Customers running Windows 7 have reported running into issues when attempting to install an Intel AHCI driver from the DVD or CD, as a part of deploying Microsoft’s latest iteration of the Windows client.
According to the software giant, users reported coming across an error message after they pressed F6 in order to load a vendor provided AHCI controller driver.
“The Intel Express Chipset SATA AHCI controller (E:\1046…\iaAHCI.inf) device driver could not be installed. Contact your vendor for an updated driver,” is an example of the information displayed to end users.
The Redmond company revealed that the issues can occur during the Windows 7 installation process, and only when customers attempt to install the AHCI driver from a DVD or CD media. More »
Intel motherboards are used in the majority of PCs and notebooks sold in recent years, and they contain a surprising amount of technology. It’s common to find HD audio, graphics, networking, and disk controllers on the motherboard.
Whether you’re using the original PC manufacturer image or a clean install of Windows, chances are one or more of those drivers are out of date. Tracking down updates manually is confusing, to say the least. Fortunately, Intel has now automated the process with a web-based scanner that inventories your current drivers and offers to install the most recent updates.
To start, open Internet Explorer and visit the Intel Driver Update Utility page. (This page also works with Firefox and Chrome, but I recommend those options only if you already have Java installed on your PC and are confortable downloading and installing a Java applet. On my computers, I avoid anything that requires Java.) Click the button labeled “Check your system for the latest updates.” More »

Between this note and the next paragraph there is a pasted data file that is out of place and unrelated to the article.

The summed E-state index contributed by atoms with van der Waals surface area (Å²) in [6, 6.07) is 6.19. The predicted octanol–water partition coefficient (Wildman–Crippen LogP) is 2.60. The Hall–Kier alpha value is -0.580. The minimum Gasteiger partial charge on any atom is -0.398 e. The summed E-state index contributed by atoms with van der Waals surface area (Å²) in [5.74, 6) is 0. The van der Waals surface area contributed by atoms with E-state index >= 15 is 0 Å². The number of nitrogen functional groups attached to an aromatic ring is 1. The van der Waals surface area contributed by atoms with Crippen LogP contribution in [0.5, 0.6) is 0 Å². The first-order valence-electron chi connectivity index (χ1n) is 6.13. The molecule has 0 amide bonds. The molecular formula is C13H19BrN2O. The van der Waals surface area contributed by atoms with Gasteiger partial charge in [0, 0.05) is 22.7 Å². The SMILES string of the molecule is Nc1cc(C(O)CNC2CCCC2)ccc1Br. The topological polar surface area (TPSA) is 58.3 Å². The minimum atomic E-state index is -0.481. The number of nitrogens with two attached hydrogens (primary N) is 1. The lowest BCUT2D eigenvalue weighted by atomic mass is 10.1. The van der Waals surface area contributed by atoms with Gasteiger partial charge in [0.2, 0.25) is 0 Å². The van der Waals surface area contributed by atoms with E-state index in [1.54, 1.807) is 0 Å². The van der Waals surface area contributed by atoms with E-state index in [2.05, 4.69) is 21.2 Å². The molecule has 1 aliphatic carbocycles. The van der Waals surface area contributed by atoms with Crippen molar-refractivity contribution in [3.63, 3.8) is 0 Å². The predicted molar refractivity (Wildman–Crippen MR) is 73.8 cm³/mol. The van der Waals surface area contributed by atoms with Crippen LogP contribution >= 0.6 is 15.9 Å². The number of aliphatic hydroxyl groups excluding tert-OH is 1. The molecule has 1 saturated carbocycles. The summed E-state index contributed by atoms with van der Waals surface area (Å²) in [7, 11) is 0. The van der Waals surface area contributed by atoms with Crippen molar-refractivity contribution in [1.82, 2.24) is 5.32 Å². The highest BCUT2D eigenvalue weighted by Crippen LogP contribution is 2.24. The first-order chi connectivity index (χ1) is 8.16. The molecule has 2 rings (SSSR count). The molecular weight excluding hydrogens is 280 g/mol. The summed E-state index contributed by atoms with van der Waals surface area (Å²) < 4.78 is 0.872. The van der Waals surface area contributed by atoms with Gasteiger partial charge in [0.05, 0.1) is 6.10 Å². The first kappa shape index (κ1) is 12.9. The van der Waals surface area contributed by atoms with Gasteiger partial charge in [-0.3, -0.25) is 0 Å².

Microsoft confirmed this issue, and noted that IE9 is not to blame, but that at fault is an incompatibility between the next generation IE browser and old hardware.
It appears that reports of poor performance for IE9 came from users that compared the speed of the new browser with that of older versions of Internet Explorer. The older releases of IE were faster especially on webpages that had complex graphics.
The issue is related to the HTML5 performance enhancements built into Microsoft’s next iteration of IE.
IE9 brings to the table hardware acceleration, leveraging the computer’s GPU (graphics processing unit) in concert with the DirectX APIs in Windows 7 and Windows Vista SP2. More »